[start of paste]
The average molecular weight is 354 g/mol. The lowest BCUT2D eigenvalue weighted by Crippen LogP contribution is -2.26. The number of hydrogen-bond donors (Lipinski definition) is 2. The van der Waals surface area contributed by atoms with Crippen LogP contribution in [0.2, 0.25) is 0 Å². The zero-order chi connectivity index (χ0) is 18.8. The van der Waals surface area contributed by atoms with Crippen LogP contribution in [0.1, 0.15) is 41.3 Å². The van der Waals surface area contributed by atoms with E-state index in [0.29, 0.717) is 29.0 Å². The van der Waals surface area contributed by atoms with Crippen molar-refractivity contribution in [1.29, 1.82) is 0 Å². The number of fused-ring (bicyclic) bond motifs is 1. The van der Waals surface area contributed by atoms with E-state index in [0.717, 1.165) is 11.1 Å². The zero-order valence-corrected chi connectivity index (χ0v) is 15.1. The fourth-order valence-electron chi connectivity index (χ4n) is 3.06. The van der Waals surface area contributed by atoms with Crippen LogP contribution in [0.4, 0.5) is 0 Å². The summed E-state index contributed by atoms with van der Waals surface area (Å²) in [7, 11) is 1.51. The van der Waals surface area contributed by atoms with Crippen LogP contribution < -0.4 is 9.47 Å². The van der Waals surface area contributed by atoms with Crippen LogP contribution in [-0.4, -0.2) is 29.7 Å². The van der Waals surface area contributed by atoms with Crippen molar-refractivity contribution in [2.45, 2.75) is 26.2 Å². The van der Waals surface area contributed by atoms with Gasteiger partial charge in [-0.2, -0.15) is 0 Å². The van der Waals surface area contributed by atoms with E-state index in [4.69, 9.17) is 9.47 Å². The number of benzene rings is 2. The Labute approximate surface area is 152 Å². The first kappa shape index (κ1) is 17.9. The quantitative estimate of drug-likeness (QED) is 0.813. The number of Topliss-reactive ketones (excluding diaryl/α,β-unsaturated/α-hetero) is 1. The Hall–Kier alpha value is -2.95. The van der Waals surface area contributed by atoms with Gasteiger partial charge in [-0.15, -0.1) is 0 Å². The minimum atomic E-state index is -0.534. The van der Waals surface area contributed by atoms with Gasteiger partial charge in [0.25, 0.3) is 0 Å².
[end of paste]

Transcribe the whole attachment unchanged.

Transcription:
The average molecular weight is 354 g/mol. The lowest BCUT2D eigenvalue weighted by Crippen LogP contribution is -2.26. The number of hydrogen-bond donors (Lipinski definition) is 2. The van der Waals surface area contributed by atoms with Crippen LogP contribution in [0.2, 0.25) is 0 Å². The zero-order chi connectivity index (χ0) is 18.8. The van der Waals surface area contributed by atoms with Crippen LogP contribution in [0.1, 0.15) is 41.3 Å². The van der Waals surface area contributed by atoms with E-state index in [0.29, 0.717) is 29.0 Å². The van der Waals surface area contributed by atoms with Crippen molar-refractivity contribution in [1.29, 1.82) is 0 Å². The number of fused-ring (bicyclic) bond motifs is 1. The van der Waals surface area contributed by atoms with E-state index in [0.717, 1.165) is 11.1 Å². The zero-order valence-corrected chi connectivity index (χ0v) is 15.1. The fourth-order valence-electron chi connectivity index (χ4n) is 3.06. The van der Waals surface area contributed by atoms with Crippen LogP contribution in [0.4, 0.5) is 0 Å². The summed E-state index contributed by atoms with van der Waals surface area (Å²) in [7, 11) is 1.51. The van der Waals surface area contributed by atoms with Crippen LogP contribution < -0.4 is 9.47 Å². The van der Waals surface area contributed by atoms with Crippen LogP contribution in [-0.4, -0.2) is 29.7 Å². The van der Waals surface area contributed by atoms with Crippen molar-refractivity contribution in [2.45, 2.75) is 26.2 Å². The van der Waals surface area contributed by atoms with Gasteiger partial charge in [-0.2, -0.15) is 0 Å². The van der Waals surface area contributed by atoms with E-state index in [4.69, 9.17) is 9.47 Å². The number of benzene rings is 2. The Labute approximate surface area is 152 Å². The first kappa shape index (κ1) is 17.9. The quantitative estimate of drug-likeness (QED) is 0.813. The number of Topliss-reactive ketones (excluding diaryl/α,β-unsaturated/α-hetero) is 1. The Hall–Kier alpha value is -2.95. The van der Waals surface area contributed by atoms with Gasteiger partial charge in [-0.15, -0.1) is 0 Å². The minimum atomic E-state index is -0.534. The van der Waals surface area contributed by atoms with Gasteiger partial charge in [0.25, 0.3) is 0 Å².